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MEFL rebrands as Australian Energy Foundation

Moreland Energy Foundation has been working towards an equitable zero carbon society for almost 20 years, and as the organisation continues to scale up and expand their service offerings, their name change recognises the national footprint of their operations and impact.

Travis Neal, Chair of the Board of Directors for the newly-branded Australian Energy Foundation said “this transformation aligns with the organisation’s ability to partner with all levels of government and like-minded organisations nationally to tackle climate change and energy poverty.”

The majority of Australian adults now see climate change as ‘a critical threat’(1) and more than 240,000 Australians currently experiencing the tough realities of energy poverty, there is an urgency to act and lead in developing pathways to the solutions.

Alison Rowe, Australian Energy Foundation CEO, says “our role in Australia has never been more important, and with our new positioning, we are ready to face the issues of energy poverty and the climate emergency head on.”

Having already prevented 330,000 tonnes of carbon emissions in the past 6 years alone, through their renewable energy and energy efficiency programs, the AEF plans to increase the reach of their impact by establishing partnerships with state and local government and community groups beyond their current relationships.

Already partnering with 24 councils in VIC and NSW, it’s clear that while Moreland is their home, the AEF has impacted many residents beyond Moreland’s boundary while known as MEFL before their name-change took place. They are already recognised for their strengths and expertise in creating and implementing innovative solutions to demonstrate clear pathways to the energy transition.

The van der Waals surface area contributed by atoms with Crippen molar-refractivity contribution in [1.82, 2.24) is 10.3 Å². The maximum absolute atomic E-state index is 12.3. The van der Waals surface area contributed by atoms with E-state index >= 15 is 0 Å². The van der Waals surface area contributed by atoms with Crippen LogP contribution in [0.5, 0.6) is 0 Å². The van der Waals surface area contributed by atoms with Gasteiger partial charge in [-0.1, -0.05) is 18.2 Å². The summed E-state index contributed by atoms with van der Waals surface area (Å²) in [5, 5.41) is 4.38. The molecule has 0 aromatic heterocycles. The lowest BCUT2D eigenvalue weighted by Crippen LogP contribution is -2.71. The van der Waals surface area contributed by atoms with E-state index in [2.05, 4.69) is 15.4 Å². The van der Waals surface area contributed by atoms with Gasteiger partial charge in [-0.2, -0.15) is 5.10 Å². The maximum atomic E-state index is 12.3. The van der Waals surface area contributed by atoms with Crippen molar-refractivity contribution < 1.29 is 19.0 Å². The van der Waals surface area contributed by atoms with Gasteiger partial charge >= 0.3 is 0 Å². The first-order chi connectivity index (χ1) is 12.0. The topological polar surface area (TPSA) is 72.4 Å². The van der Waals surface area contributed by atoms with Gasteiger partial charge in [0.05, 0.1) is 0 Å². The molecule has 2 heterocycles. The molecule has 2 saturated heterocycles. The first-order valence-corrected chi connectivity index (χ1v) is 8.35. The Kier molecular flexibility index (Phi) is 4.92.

One of those initiatives enables local councils to offer their residents access to the AEF’s free energy advice service from the energy experts at Positive Charge, a sub-brand of the organisation. Members of the community are linked with carefully selected suppliers and access to high quality products from solar panels and batteries, to air conditioning and heat pumps, with plans to further expand their product and service offerings in the near future.

And through their work with several State Government departments and various community and social agencies the AEF have delivered significant projects for those who don’t have access to choose their own renewable energy solutions.

One example was their Cooling Communities project in partnership with Aboriginal Housing Victoria, which provided energy efficiency upgrades to social housing to improve residents health and comfort during the extreme heat of Australia’s summers.

While there’s still lots more to do in NSW and VIC, the close to 40 strong (and growing) team at the Australian Energy Foundation are poised and ready to roll-out their successful Zero Carbon Services, Community Energy and home and business upgrade programs into QLD and SA, with initial feasibility studies for some projects already completed.

“We’ll be right at the forefront of making sure no one is left behind in the energy transition,” says Alison, “and we’ll continue our work to create an equitable zero carbon society across ALL of Australia.”

If you would like to find out more about the organisation, visit AEF.com.au

 

1 – 2019 Lowy Institute poll – Australian attitudes climate change